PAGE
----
‘Was It a Lost Psych-Funk Classic?’ It’s Khruangbin, Right Now
The Houston trio’s third album adds a new chapter to the band’s improbable story.
By Marcus J. Moore
In 2013, the producer and D.J. Bonobo released his version of “Late Night Tales,” the long-running musician-curated album series. The compilation’s theme was serene songs meant to soundtrack the night, and he included “A Calf Born in Winter” from a band called Khruangbin, an upstart Houston trio that hadn’t yet made a full album.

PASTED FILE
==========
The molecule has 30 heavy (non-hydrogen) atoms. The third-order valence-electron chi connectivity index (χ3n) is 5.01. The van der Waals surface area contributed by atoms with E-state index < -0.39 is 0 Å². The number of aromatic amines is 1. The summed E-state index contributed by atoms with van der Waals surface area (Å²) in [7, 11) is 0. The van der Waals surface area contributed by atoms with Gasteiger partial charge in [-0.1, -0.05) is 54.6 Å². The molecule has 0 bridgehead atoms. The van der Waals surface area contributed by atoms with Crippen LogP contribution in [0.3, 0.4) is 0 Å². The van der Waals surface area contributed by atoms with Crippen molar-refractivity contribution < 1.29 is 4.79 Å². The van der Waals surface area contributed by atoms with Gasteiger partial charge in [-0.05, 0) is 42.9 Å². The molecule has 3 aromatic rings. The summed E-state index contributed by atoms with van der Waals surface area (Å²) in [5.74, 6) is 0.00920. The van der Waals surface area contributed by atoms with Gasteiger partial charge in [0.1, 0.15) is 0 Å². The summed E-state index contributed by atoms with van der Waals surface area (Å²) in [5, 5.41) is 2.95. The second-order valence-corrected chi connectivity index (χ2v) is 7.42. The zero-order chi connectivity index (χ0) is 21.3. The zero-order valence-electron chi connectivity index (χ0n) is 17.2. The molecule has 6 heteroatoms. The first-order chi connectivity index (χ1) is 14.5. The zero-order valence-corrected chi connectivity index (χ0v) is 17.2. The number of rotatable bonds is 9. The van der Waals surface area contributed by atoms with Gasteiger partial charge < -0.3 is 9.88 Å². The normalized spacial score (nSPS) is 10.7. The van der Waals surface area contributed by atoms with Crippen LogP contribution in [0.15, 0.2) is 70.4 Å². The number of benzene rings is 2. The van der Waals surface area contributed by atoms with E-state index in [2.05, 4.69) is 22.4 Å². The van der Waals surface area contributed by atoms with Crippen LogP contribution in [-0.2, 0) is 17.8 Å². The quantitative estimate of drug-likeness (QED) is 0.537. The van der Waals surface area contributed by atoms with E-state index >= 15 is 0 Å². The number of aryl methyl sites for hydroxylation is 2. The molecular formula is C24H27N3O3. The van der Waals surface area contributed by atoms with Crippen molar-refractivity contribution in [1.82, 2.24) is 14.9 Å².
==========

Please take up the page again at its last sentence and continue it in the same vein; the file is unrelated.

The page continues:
Bonobo had met two of its members, the bassist Laura Lee and the guitarist Mark Speer, in 2010 when they were touring with another band. What he heard of their own project made a strong impression. “The analogue timbres and subtleties of the melodies were incredible,” he wrote in an email. He didn’t forget about Khruangbin, and made an effort to introduce them to everyone he could — Bonobo was among the first to spread Khruangbin’s music by word of mouth, but he certainly wouldn’t be the last.